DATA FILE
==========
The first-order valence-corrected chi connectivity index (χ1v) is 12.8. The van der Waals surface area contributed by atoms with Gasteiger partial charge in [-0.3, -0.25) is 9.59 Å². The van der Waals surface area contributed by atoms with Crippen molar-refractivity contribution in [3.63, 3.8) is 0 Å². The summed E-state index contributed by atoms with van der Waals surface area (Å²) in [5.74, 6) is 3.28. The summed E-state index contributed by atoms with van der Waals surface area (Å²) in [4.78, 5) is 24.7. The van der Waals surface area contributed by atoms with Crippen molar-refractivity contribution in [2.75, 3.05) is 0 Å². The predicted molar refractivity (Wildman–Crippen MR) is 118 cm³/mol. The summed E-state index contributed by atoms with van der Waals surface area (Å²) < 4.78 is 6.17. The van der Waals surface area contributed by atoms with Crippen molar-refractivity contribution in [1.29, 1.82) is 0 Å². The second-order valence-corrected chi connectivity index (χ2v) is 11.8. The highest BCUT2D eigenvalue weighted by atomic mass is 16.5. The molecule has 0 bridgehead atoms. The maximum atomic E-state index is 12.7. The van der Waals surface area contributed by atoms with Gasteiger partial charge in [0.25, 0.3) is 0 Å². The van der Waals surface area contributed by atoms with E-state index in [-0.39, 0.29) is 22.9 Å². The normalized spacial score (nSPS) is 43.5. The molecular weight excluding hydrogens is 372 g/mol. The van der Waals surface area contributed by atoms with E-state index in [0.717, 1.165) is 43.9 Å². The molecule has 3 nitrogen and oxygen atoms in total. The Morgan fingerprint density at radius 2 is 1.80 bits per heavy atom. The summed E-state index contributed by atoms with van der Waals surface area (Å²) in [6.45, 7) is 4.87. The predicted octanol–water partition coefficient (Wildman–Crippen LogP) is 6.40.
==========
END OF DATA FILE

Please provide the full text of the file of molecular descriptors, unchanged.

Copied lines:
The first-order valence-corrected chi connectivity index (χ1v) is 12.8. The van der Waals surface area contributed by atoms with Gasteiger partial charge in [-0.3, -0.25) is 9.59 Å². The van der Waals surface area contributed by atoms with Crippen molar-refractivity contribution in [3.63, 3.8) is 0 Å². The summed E-state index contributed by atoms with van der Waals surface area (Å²) in [5.74, 6) is 3.28. The summed E-state index contributed by atoms with van der Waals surface area (Å²) in [4.78, 5) is 24.7. The van der Waals surface area contributed by atoms with Crippen molar-refractivity contribution in [2.75, 3.05) is 0 Å². The predicted molar refractivity (Wildman–Crippen MR) is 118 cm³/mol. The summed E-state index contributed by atoms with van der Waals surface area (Å²) < 4.78 is 6.17. The van der Waals surface area contributed by atoms with Crippen molar-refractivity contribution in [1.29, 1.82) is 0 Å². The second-order valence-corrected chi connectivity index (χ2v) is 11.8. The highest BCUT2D eigenvalue weighted by atomic mass is 16.5. The molecule has 0 bridgehead atoms. The maximum atomic E-state index is 12.7. The van der Waals surface area contributed by atoms with Gasteiger partial charge in [0.25, 0.3) is 0 Å². The van der Waals surface area contributed by atoms with E-state index in [-0.39, 0.29) is 22.9 Å². The normalized spacial score (nSPS) is 43.5. The molecular weight excluding hydrogens is 372 g/mol. The van der Waals surface area contributed by atoms with E-state index in [0.717, 1.165) is 43.9 Å². The molecule has 3 nitrogen and oxygen atoms in total. The Morgan fingerprint density at radius 2 is 1.80 bits per heavy atom. The summed E-state index contributed by atoms with van der Waals surface area (Å²) in [6.45, 7) is 4.87. The predicted octanol–water partition coefficient (Wildman–Crippen LogP) is 6.40.